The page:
calvary chapel of the coastlands--part 7
Emma wouldn't let me hold her, at first.
She let me stare at her. She smiled for this picture. She even tolerated the touch of my fingers running through her irresistible curls. But when I reached to take her from Noreen and she found herself in strange arms, she cried.
Maybe she'd felt the weight of my gaze when they first arrived. I'd been nervous knowing Larry and the five children were coming to the resort pool to spend our last afternoon and evening with us, and kept darting anxious peeks toward the parking lot. When Noreen finally said, "Here they come," my heart began to tap-dance. What would I say to this man? What could I say? I didn't want to stare, but the staring began. And what a beautiful family to watch. The three oldest--Isaac, Isabelle, and Ali--ran ahead of three-year old Sebastian, and Larry, who carried Emma in her car seat. I believe my first words were, "You kids have the greatest hair anywhere!" And they do. Their thick, sun-kissed coils were in full motion, springing one way and then another. I wanted to touch every curl. But before I could reach out and embarrass us all, Larry and the younger two arrived.
"Hello, Sebastian," I said when we were introduced. He smiled shyly and let me take his hand. I got about twelve seconds out of him before he lost interest, but that was okay. It was time to meet Larry.
"We're praying for you back home," I told him.
"We'll take all those prayers," he answered.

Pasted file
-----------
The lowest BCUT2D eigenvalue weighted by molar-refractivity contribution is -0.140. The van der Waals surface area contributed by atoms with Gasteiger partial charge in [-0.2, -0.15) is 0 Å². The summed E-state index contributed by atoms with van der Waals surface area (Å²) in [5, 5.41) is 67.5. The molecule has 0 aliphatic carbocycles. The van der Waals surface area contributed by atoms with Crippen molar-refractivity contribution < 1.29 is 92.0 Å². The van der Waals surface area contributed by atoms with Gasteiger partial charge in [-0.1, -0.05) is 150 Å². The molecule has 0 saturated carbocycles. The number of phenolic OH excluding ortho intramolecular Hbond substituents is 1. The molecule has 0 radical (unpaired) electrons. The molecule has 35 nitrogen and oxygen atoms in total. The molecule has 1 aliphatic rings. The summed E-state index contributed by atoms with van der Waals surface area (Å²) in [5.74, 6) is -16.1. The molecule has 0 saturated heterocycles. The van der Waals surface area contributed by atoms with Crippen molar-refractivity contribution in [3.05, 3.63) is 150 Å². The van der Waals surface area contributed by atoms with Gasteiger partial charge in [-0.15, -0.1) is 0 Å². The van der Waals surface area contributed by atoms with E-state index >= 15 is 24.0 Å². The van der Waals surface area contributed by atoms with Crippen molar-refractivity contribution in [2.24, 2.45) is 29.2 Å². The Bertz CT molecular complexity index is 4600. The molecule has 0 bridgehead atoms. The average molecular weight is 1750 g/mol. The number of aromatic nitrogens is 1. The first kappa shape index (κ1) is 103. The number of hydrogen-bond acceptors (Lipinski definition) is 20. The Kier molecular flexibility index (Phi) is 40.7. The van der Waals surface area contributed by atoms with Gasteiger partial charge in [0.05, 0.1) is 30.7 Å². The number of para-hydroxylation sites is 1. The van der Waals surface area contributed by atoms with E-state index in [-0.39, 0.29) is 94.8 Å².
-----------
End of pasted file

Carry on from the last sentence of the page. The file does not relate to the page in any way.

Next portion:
And then there was Emma.
It isn't that she's hurting worse than the rest of them. They all miss Hannah. And I'm sure it's even harder on the others because they know exactly who they're missing. But this baby has been robbed. She's missed her mother bending over her crib and speaking to her in gentle motherese, and rubbing lotion on those little chubby legs, and smiling her to sleep. I wanted to hug all that hurt away. But she'd have none of it, at first.
So I woo her. For two hours, I make faces, ask questions she can't answer (although she tries), and give her my cell phone to chew and poke and drool upon. When we leave the pool to go back up to the condo, I risk a touch of her silky cheek and let my hand linger on that head of shiny black curls. She gives me a look, but she lets me do it.
I get to know Ali and Isabelle while in that room. When I offer to take Ali into the bathroom and dry her hair, she gives me a pensive look, hesitates a loooong half a second, and then says, "Yes. You can do that." Once that hair dryer starts up, so does her chatter. I hear "actual" this (she means "actually") and "actual" that, and "actual" everything in between. After six or seven references, I begin to think she actually likes that word.
We leave the bathroom as friends. Isabelle decides she might be able to endure a bit of that, so she's next. When she slips in a few "actuallys," I smile.